23. Having reviewed all of the material the Panel determined that the Registrant remains impaired. There was no evidence that the failings and fundamental gaps in the Registrant’s knowledge, identified at the substantive hearing have been remedied. There was no evidence that the Registrant has completed any training. The risk to the public identified by the substantive panel and the two review panels has not altered.
24. The Panel concluded that a restriction on the Registrant’s ability to practise was still necessary in order to protect service users and also to maintain public confidence in the profession and in the HCPC as its Regulator.
25. The Panel first considered a Conditions of Practice Order. There was no evidence that the Registrant has worked as a Radiographer since 2012 and a Conditions of Practice Order would not be workable nor would it address the potential serious risks posed to the public by the Registrant’s lack of knowledge/competence.
26. The Panel next considered continuing the Suspension Order. The Registrant has not engaged in these proceedings for three years. He has not shown that he has taken steps to meet the significant gaps in his knowledge first identified in 2013. On the face of the papers a further suspension order serves little purpose. However, in light of COVID-19, the Panel accept that the Registrant has not had the opportunity to attend an oral hearing. English is not the Registrant’s first language [Para 13 above] and the Registrant is likely to be unrepresented. A Striking Off order is a measure of last resort and the Panel find that it is in the interests of justice and fairness to afford the Registrant the opportunity to attend an oral hearing before such an order is made. In light of COVID-19 this has not been possible.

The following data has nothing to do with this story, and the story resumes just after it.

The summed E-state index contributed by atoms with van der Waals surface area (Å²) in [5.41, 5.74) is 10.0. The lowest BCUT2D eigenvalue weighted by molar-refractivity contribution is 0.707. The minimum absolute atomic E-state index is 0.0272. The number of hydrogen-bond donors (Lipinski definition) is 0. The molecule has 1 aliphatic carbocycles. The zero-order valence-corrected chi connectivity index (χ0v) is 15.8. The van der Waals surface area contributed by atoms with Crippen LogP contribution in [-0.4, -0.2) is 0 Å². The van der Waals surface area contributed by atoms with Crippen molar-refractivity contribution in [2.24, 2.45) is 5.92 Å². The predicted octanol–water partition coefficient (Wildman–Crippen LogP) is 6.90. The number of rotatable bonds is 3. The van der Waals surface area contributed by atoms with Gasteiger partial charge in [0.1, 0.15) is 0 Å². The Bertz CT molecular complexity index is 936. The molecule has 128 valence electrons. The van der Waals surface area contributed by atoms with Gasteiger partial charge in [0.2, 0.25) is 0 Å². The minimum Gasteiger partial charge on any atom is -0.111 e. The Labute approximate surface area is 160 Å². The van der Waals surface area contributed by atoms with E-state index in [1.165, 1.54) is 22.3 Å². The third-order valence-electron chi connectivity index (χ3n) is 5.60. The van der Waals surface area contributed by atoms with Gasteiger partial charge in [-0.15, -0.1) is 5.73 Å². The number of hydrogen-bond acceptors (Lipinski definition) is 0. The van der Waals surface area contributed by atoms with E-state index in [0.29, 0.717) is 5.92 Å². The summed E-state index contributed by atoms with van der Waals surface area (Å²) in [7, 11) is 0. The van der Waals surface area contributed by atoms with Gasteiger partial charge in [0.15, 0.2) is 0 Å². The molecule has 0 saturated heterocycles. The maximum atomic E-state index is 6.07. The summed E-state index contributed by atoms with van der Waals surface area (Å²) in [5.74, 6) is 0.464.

27. The Panel determined that a further Suspension Order was therefore the proportionate order. Such an order will protect service users. It will also maintain public confidence in the profession of Radiographer and in the HCPC as its Regulator.
28. The Registrant now has one last opportunity to provide evidence of the steps he is taking to fill the gaps in his knowledge and to attend an oral hearing.